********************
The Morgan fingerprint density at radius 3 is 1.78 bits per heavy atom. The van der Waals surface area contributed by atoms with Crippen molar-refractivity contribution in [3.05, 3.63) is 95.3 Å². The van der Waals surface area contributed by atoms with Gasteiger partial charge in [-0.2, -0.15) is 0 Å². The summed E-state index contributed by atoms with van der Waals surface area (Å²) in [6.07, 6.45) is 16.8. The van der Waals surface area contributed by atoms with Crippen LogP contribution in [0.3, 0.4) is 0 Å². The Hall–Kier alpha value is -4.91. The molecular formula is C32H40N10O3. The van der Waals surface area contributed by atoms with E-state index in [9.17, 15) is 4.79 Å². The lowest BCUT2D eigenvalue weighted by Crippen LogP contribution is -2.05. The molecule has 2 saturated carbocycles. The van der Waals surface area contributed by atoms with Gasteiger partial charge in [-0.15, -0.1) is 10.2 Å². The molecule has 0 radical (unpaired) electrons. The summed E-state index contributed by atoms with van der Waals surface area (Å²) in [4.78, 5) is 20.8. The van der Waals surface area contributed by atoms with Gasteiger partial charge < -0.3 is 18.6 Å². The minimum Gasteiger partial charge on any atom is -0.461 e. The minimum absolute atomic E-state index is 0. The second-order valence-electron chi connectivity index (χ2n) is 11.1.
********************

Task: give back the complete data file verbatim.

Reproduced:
The Morgan fingerprint density at radius 3 is 1.78 bits per heavy atom. The van der Waals surface area contributed by atoms with Crippen molar-refractivity contribution in [3.05, 3.63) is 95.3 Å². The van der Waals surface area contributed by atoms with Gasteiger partial charge in [-0.2, -0.15) is 0 Å². The summed E-state index contributed by atoms with van der Waals surface area (Å²) in [6.07, 6.45) is 16.8. The van der Waals surface area contributed by atoms with Crippen LogP contribution in [0.3, 0.4) is 0 Å². The Hall–Kier alpha value is -4.91. The molecular formula is C32H40N10O3. The van der Waals surface area contributed by atoms with E-state index in [9.17, 15) is 4.79 Å². The lowest BCUT2D eigenvalue weighted by Crippen LogP contribution is -2.05. The molecule has 2 saturated carbocycles. The van der Waals surface area contributed by atoms with Gasteiger partial charge in [-0.15, -0.1) is 10.2 Å². The molecule has 0 radical (unpaired) electrons. The summed E-state index contributed by atoms with van der Waals surface area (Å²) in [4.78, 5) is 20.8. The van der Waals surface area contributed by atoms with Gasteiger partial charge < -0.3 is 18.6 Å². The minimum Gasteiger partial charge on any atom is -0.461 e. The minimum absolute atomic E-state index is 0. The second-order valence-electron chi connectivity index (χ2n) is 11.1.